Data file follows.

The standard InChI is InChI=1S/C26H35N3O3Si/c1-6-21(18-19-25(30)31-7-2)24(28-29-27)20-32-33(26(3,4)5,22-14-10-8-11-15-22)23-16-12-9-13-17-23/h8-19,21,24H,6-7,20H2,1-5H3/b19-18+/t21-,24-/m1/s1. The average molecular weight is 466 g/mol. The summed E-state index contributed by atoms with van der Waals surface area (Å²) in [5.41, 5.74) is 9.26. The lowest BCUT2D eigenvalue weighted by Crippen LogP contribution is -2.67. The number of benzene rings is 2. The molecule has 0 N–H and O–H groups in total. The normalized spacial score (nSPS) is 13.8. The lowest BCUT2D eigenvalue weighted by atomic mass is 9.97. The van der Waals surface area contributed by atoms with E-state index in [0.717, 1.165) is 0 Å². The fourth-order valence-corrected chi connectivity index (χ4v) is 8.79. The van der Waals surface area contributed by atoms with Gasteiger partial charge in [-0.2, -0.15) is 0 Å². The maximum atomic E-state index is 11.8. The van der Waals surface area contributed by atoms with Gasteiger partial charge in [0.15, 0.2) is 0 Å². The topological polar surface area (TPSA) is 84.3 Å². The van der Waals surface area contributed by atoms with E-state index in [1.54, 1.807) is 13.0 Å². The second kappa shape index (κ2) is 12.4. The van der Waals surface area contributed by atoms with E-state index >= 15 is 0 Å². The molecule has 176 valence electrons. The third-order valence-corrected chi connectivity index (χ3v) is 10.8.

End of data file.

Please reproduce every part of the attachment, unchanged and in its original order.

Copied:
The standard InChI is InChI=1S/C26H35N3O3Si/c1-6-21(18-19-25(30)31-7-2)24(28-29-27)20-32-33(26(3,4)5,22-14-10-8-11-15-22)23-16-12-9-13-17-23/h8-19,21,24H,6-7,20H2,1-5H3/b19-18+/t21-,24-/m1/s1. The average molecular weight is 466 g/mol. The summed E-state index contributed by atoms with van der Waals surface area (Å²) in [5.41, 5.74) is 9.26. The lowest BCUT2D eigenvalue weighted by Crippen LogP contribution is -2.67. The number of benzene rings is 2. The molecule has 0 N–H and O–H groups in total. The normalized spacial score (nSPS) is 13.8. The lowest BCUT2D eigenvalue weighted by atomic mass is 9.97. The van der Waals surface area contributed by atoms with E-state index in [0.717, 1.165) is 0 Å². The fourth-order valence-corrected chi connectivity index (χ4v) is 8.79. The van der Waals surface area contributed by atoms with Gasteiger partial charge in [-0.2, -0.15) is 0 Å². The maximum atomic E-state index is 11.8. The van der Waals surface area contributed by atoms with Gasteiger partial charge in [0.15, 0.2) is 0 Å². The topological polar surface area (TPSA) is 84.3 Å². The van der Waals surface area contributed by atoms with E-state index in [1.54, 1.807) is 13.0 Å². The second kappa shape index (κ2) is 12.4. The van der Waals surface area contributed by atoms with E-state index >= 15 is 0 Å². The molecule has 176 valence electrons. The third-order valence-corrected chi connectivity index (χ3v) is 10.8.